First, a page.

When I was a resident, there was a hospital that I used to drive to that was a short distance from my house. The fastest and shortest way to get there was to drive past a school. However, I used to be nervous about taking that route, because I noticed there were always a lot of kids hanging around and I was scared of hitting one of them with my car.
So instead I took an alternate route that was about five minutes longer. It was on a four-lane road (two lanes in either direction) where there were a couple of stoplights and cars went about 40 MPH. There were some crosswalks for pedestrians, but I had never actually seen a pedestrian attempting to cross. It seemed safer to me.
One day, I was driving in the rain. I was in the left lane and I noticed the guy next to my right was slowing to a stop. I had very poor visibility of the crosswalk, but long story short, I managed to hit my brakes just seconds before mowing down a guy marching through the crosswalk.
I was shaking. I couldn't believe I almost hit someone on a road I specifically was taking to avoid hitting anyone.
After the guy walked past me, I continued on my way and the guy continued through the crosswalk. Out of the periphery of my vision, I saw another car slam into him and he flew about ten feet in the air.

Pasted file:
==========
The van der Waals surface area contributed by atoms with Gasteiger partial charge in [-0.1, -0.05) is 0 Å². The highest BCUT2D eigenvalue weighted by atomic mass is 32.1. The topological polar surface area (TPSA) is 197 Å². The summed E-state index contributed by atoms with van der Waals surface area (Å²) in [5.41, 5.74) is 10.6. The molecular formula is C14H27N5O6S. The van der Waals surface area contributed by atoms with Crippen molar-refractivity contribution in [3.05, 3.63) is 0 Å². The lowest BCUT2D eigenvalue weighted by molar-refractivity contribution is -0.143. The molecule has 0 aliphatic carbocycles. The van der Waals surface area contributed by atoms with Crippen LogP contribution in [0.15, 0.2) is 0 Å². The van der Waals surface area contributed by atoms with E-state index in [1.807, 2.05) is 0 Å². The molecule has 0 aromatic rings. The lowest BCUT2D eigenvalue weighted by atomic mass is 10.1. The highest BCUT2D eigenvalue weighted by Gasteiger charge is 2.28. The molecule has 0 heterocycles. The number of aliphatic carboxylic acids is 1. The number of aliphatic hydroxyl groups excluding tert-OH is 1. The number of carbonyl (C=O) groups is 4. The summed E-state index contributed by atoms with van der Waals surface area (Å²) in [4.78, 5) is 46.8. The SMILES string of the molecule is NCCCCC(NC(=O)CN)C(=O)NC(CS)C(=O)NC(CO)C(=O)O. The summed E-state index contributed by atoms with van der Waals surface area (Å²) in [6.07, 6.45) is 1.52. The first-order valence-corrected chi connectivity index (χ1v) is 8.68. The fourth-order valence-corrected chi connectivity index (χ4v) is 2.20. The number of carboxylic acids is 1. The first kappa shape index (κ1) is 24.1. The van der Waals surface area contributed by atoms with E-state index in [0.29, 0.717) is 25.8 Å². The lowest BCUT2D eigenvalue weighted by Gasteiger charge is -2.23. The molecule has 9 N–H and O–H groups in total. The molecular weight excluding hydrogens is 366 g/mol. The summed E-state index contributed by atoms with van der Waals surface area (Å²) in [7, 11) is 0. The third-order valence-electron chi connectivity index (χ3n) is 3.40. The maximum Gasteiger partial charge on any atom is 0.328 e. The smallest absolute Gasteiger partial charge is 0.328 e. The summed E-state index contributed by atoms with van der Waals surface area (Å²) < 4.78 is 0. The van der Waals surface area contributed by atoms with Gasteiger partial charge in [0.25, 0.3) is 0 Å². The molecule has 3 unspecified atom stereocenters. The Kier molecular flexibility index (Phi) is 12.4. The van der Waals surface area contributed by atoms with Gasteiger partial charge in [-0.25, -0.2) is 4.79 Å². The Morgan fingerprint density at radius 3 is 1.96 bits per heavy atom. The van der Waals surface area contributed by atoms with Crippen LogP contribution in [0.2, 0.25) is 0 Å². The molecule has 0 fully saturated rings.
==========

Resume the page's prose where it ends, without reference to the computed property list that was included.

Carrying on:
1) From then on, I started driving past the school, because at least then I was expecting people to leap in front of my car.
2) Even though in a court of law, this was likely the fault of the car that hit the pedestrian, when you march into a crosswalk, it's probably better to make sure the car have stopped before you leap in. I used to cross at a crosswalk on my way to work and there was little chance this could have happened to me, because I didn't budge unless there were no cars in sight or the cars were stopped. Yes, it might not technically be your fault. But that wouldn't make you any less paralyzed from the neck down. (Spoken as a true rehab doc.)